Wadsworth Falls State Park
|Wadsworth Falls State Park|
|Connecticut State Park|
|Named for: Clarence C. Wadsworth|
|Elevation||174 ft (53 m) |
|Area||285 acres (115 ha) |
|Management||Connecticut Department of Energy and Environmental Protection|
|Website: Wadsworth Falls State Park|
Wadsworth Estate Historic District
|Location||15, 30, 33, 59, 73, 89 Laurel Grove Rd., Wadsworth Falls State Park, and 421 Wadsworth St., Middletown, Connecticut|
|Area||270 acres (1.1 km2)|
|Built||1900, 1909 and 1917|
|Architect||Hoppin, Francis L.V. ; Olmsted, John C.|
|Architectural style||Colonial Revival|
|NRHP reference #||96000775|
|Added to NRHP||July 25, 1996|
Wadsworth Falls State Park, or simply Wadsworth Falls, is a public recreation and preserved natural area located on the Coginchaug River in the towns of Middletown and Middlefield, Connecticut. The state park's 285 acres (115 ha) offer trails, fishing, swimming, and picnicking. It is managed by the Connecticut Department of Energy and Environmental Protection.
The park bears the name of Colonel Clarence C. Wadsworth (1871–1941), an academic, linguist, conservationist, and member of the New York National Guard. Wadsworth developed the property that the park occupies in the early years of the 20th century as part of his Long Hill estate. He established the Rockfall Corporation as a charitable foundation to administer his properties and further his conservationist interests. Following his death, the corporation gave 267 acres (108 ha) of Wadsworth's estate to the people of Connecticut for preservation as Wadsworth Falls State Park.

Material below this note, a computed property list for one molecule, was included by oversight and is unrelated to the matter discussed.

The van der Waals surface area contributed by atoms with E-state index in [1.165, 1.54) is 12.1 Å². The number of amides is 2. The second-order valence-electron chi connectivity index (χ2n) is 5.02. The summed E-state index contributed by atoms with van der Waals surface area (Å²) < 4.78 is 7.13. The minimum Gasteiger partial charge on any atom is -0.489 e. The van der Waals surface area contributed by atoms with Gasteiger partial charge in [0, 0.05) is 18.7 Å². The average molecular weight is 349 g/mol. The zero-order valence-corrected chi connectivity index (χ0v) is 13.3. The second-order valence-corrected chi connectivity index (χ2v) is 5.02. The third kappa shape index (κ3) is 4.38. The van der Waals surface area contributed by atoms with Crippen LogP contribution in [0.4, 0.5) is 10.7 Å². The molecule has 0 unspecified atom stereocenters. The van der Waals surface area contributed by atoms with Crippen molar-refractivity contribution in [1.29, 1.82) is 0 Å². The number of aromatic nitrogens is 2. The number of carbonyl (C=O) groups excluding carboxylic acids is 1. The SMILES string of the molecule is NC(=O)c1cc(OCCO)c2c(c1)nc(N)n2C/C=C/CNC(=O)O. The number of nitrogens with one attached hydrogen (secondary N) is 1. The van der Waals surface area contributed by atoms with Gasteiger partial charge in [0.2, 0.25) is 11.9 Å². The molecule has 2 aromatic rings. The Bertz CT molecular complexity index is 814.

In 1996, the portion of the park that lies within the town of Middletown, some 130 acres, was added to the National Register of Historic Places as part of the Wadsworth Estate Historic District. The district's central feature, the Wadsworth Mansion at Long Hill, lies adjacent to the park and may be reached from the park by way of the purple-blazed hiking trail.
Two natural waterfalls lie within easy reach by park trails: the Big Falls, on the Coginchaug River, and the Little Falls, on Wadsworth Brook. The larger of the two, Wadsworth Big Falls, drops the 52-foot breadth of the Coginchaug River some 30 feet (9.1 m) over a shelf of Hampden basalt. Wadsworth Little Falls is found along Wadsworth Brook and descends approximately 40 feet (12 m) over an outcrop of sandstone known as Portland arkose.
Activities and amenities
In addition to scenery and heavily forest lands, the park features picnicking facilities, stream fishing, and trails for hiking and mountain biking. Swimming is offered in a lifeguard-supervised pond with sandy beach, soil cement paving, and water pumped from water wells located near the Coginchaug River.
- "Wadsworth Falls State Park". Geographic Names Information System. United States Geological Survey.
- "Appendix A: List of State Parks and Forests" (PDF). State Parks and Forests: Funding. Staff Findings and Recommendations. Connecticut General Assembly. January 23, 2014. p. A-4. Retrieved March 20, 2014.
- "Wadsworth Falls State Park". State Parks and Forests. Connecticut Department of Energy and Environmental Protection. September 2017. Retrieved October 3, 2017.
- "History". Wadsworth Mansion. Retrieved September 7, 2016.
- "The Wadsworth Legacy". Rockfall Foundation. Retrieved September 7, 2016.
- Cunningham, Jan (November 30, 1995). "Wadsworth Estate Historic District" (PDF). National Register of Historic Places Nomination Form. National Park Service. Retrieved October 3, 2017.
- "Wadsworth Big Falls". New England Waterfalls. Retrieved July 14, 2017.
- "Wadsworth Little Falls". New England Waterfalls. Retrieved July 14, 2017.
- "The Geology of Wadsworth Falls State Park". State Parks and Forests. Connecticut Department of Energy and Environmental Protection. Retrieved October 3, 2017.
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